Lessons from the Adventure in Iraq

Muqtedar Khan
Muqtedar Khan Former Brookings Expert, Professor, Department of Political Science and International Relations - University of Delaware

November 3, 2003

American foreign policy and its global concerns have been central to the emergence of the world’s present multilateral order. However, American foreign policy has now become of concern to the global order. America according to the new Bush doctrine is abdicating its role as the defender and maintainer of the global order and is instead seeking to undermine multilateralism in favor of unilateral militarism.

The invasion of Iraq was a test case of America’s new foreign policy. The same infamous Bush doctrine has made America a re-visionary state in the very system that America established. Before Washington continues with its imperial overreach program, it is time to stop, identify and contemplate upon the lessons that we have learned from the invasion of Iraq.
The Bush doctrine is based on three pillars: America’s unrivalled power, unilateralism, and pre-emption.

Sure, America is the world’s only superpower and its power is indeed unrivalled. Clearly no other country comes even close to American military and technological strengths. The speed and ease with which the Iraqi Army, a replica of the Russian Army, was defeated showcases American military prowess. However, this same ultimate military machine has been incapable of providing security in Iraq and has failed to remove the threat of Al-Qaeda, even within countries that it currently occupies ­ Afghanistan and Iraq. Apparently, America is No. 1, but not good enough to do it alone. The Bush administration’s constant pleas to other nations to provide troop support to stabilize Iraq takes the gloss off the war machine.

America’s superpower status also derives from its vibrant economy. The American economy is the world’s largest economy and has remained so for over six decades. However Sept. 11 and the challenge of reconstructing Iraq is placing unbearable stress on the super economy. When George W. Bush became president, America was $250 billion in surplus and the deficit now is about $500 billion. President Bush has been losing over $250 billion per year. Today the US Congress is recommending that American foreign policy goals, such as reconstructing Iraq and triggering a transformation of the Middle East, should be financed by future Iraqi oil revenues. The Senate voted that half of the amount that president Bush sought for reconstruction of Iraq must be in the form of a loan to Iraq. Clearly the American economy is the world’s biggest, but not big enough to finance the Bush doctrine.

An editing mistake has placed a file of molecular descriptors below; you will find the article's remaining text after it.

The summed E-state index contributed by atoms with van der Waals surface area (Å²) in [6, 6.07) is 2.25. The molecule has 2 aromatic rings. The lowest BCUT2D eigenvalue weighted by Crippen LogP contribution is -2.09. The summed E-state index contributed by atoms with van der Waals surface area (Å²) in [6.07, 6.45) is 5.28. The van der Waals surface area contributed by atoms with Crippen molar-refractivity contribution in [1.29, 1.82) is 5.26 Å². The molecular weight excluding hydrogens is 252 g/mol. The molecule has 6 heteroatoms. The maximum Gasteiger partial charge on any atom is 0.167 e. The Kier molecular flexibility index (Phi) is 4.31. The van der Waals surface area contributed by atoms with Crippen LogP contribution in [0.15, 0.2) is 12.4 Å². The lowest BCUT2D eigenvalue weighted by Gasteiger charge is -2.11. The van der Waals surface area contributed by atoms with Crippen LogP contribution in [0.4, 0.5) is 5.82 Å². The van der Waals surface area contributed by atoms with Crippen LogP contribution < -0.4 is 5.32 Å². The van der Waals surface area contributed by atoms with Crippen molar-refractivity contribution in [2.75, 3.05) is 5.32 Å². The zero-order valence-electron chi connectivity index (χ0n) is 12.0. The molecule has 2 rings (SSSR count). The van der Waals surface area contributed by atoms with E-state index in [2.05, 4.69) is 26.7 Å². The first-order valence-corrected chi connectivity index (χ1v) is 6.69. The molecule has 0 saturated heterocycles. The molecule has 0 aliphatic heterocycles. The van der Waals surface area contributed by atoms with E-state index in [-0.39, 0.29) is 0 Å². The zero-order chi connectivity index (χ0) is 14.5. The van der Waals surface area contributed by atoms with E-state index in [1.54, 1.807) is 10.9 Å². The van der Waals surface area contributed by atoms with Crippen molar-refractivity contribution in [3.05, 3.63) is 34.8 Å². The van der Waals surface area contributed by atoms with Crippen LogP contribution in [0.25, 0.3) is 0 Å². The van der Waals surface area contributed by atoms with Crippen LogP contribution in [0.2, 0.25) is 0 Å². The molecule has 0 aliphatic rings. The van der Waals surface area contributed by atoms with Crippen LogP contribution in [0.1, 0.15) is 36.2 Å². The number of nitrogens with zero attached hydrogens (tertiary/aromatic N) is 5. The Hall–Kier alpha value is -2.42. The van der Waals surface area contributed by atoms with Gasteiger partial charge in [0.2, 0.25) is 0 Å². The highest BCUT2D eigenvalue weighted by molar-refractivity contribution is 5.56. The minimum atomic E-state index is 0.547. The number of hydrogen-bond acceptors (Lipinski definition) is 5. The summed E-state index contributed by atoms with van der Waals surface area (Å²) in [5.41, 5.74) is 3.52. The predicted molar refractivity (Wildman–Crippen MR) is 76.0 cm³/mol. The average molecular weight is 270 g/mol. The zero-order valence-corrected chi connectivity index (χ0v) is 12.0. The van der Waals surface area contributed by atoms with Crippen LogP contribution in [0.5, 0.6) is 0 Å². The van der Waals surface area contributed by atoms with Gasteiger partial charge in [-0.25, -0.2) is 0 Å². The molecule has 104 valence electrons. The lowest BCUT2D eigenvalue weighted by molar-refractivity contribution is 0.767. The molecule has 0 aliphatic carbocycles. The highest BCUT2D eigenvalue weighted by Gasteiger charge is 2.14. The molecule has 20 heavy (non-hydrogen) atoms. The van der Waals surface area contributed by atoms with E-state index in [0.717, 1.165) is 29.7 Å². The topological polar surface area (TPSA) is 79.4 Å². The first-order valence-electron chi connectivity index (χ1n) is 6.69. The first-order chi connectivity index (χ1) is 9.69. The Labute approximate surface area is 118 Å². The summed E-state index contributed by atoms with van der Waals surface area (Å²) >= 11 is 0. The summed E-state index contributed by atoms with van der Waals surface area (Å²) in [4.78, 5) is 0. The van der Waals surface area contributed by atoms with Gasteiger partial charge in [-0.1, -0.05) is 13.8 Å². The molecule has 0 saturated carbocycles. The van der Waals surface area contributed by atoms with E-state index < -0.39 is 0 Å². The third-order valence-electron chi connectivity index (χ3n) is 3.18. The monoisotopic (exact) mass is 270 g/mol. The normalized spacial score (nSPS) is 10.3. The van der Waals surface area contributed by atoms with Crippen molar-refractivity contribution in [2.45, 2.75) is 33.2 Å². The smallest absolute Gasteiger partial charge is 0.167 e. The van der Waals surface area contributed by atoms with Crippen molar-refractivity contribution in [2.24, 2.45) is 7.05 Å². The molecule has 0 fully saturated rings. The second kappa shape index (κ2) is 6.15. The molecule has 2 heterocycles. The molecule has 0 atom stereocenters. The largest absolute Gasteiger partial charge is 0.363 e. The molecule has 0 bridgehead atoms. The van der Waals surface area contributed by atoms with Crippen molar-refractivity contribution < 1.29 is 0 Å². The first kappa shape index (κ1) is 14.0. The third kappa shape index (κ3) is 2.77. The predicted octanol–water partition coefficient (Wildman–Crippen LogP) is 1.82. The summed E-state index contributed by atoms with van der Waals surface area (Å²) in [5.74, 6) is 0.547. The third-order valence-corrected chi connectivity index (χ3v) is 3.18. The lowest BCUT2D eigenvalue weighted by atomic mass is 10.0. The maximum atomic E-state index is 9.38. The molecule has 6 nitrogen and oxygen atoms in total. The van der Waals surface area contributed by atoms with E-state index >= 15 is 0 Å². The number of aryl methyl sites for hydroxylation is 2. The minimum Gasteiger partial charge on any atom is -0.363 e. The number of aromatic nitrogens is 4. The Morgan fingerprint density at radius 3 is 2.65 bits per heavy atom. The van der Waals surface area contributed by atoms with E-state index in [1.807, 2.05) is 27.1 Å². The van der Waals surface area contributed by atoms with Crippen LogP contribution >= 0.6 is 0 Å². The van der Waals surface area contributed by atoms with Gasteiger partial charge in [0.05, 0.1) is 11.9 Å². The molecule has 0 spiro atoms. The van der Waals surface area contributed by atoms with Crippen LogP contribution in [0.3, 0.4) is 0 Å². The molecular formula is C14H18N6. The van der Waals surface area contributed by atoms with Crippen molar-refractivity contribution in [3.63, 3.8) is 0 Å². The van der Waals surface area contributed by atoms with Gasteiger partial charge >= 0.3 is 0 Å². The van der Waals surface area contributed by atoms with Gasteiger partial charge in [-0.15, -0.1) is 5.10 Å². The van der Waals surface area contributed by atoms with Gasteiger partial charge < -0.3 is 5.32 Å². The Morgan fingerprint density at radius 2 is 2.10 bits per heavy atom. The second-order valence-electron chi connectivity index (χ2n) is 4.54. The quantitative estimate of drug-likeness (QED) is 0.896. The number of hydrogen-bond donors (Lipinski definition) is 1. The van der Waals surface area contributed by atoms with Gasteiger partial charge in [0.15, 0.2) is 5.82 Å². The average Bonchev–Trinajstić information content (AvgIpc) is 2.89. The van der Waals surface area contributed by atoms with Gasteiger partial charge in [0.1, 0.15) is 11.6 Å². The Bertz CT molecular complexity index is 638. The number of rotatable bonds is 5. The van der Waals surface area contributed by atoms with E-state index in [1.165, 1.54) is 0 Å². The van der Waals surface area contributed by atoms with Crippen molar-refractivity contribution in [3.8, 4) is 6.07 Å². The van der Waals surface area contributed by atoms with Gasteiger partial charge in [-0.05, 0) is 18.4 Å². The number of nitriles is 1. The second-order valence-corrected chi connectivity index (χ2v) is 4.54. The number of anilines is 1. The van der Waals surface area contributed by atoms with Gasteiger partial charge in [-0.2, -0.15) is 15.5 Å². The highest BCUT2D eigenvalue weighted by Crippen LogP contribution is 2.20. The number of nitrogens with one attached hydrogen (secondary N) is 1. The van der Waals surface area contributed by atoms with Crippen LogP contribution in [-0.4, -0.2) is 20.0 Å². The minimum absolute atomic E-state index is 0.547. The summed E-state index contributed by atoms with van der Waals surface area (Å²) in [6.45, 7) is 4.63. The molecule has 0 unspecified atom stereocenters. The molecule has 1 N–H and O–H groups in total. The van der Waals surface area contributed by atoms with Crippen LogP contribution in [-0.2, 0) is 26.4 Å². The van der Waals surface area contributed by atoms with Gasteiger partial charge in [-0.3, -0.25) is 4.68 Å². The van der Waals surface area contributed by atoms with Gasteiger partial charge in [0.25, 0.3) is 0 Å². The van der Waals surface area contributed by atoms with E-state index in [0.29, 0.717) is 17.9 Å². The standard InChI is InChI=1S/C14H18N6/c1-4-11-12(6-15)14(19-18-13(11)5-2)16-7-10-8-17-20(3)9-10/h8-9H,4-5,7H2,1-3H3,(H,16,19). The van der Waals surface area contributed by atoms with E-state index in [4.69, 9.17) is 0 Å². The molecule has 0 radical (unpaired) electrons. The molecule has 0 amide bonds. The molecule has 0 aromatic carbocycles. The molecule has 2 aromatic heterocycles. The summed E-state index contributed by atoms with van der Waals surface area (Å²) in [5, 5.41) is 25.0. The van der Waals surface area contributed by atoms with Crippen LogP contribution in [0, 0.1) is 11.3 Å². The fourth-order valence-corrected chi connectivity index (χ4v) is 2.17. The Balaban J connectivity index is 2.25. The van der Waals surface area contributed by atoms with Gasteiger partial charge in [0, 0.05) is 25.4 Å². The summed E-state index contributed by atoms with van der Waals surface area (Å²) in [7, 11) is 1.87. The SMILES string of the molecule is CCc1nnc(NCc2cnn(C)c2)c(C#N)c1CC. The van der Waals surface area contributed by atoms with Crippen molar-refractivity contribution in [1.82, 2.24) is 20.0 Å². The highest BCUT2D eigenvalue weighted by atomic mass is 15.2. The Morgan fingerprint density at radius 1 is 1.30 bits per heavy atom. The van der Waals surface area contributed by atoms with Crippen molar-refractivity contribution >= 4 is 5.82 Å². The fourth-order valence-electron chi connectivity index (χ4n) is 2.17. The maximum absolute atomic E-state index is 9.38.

An important component of American power is American culture, the source of America’s unique soft power. American values and American culture enjoy a global appeal and have often helped legitimize America’s international engagements and its self appointed role as the world’s policeman. America’s soft power has also been an important diplomatic resource which made influencing and persuading foreign countries to comply with American wishes much easier. However America’s post-Sept. 11 foreign policy and the rather abrasive style of America’s commander in chief have together contributed to the globalization of anti-Americanism which has reached shocking levels. It seems that the world is determined to oppose America. In many ways the present anti-Americanism, which can be detected even in institutions such as the UN, is like a worldwide civil disobedience movement against the American empire. The world is sending a loud and clear message to the new America and it reads ­ no way, Jose!

Sure American power is unrivalled, but it is also inadequate for the imperial aspirations of the Bush doctrine. This is the first lesson we learn from the invasion of Iraq.

Today we live in a world which is determined to oppose American unilateralism. The UN has resisted legitimizing US policies made without regard to world public opinion. Even when the UN acceded to US demands, such as the recent Security Council vote allowing nations to help the US, there are very few nations willing to come forward to help the US extricate itself from the self-inflicted mess in Iraq. Across the board nations are expressing their anger, their opposition and their disquiet at US unilateralism. The world has learned to appreciate the multilateral order that has emerged as a result of American initiatives, survived as a result of American support, has learned to accommodate American interests to some extent, but is now resilient enough to resist American efforts to bypass it.
The second lesson from the war on Iraq is that the multilateral order is more stable and far more relevant than the Bush administration thinks.

America is a democracy and even if Bush was elected by divine intervention he does not enjoy carte blanche on policymaking. Public opinion matters and will matter progressively more as we approach the next presidential elections. The Bush administration managed to win public support for a pre-emptive war against Iraq by essentially misrepresenting facts and corrupting intelligence. The failure to find evidence for the linkage between Al-Qaeda and Saddam Hussein and the alleged stockpiles of WMDs have not only undermined the credibility of America worldwide and the Bush administration at home but has also underscored the dangers of the pre-emption doctrine.

The final lesson from the imperial adventure in Iraq challenges the age-old American political dictum ­ Democrats are strong on economy and the Republicans are strong on defense. The present Republican administration in Washington has proven to be irresponsible in fiscal as well as defense matters.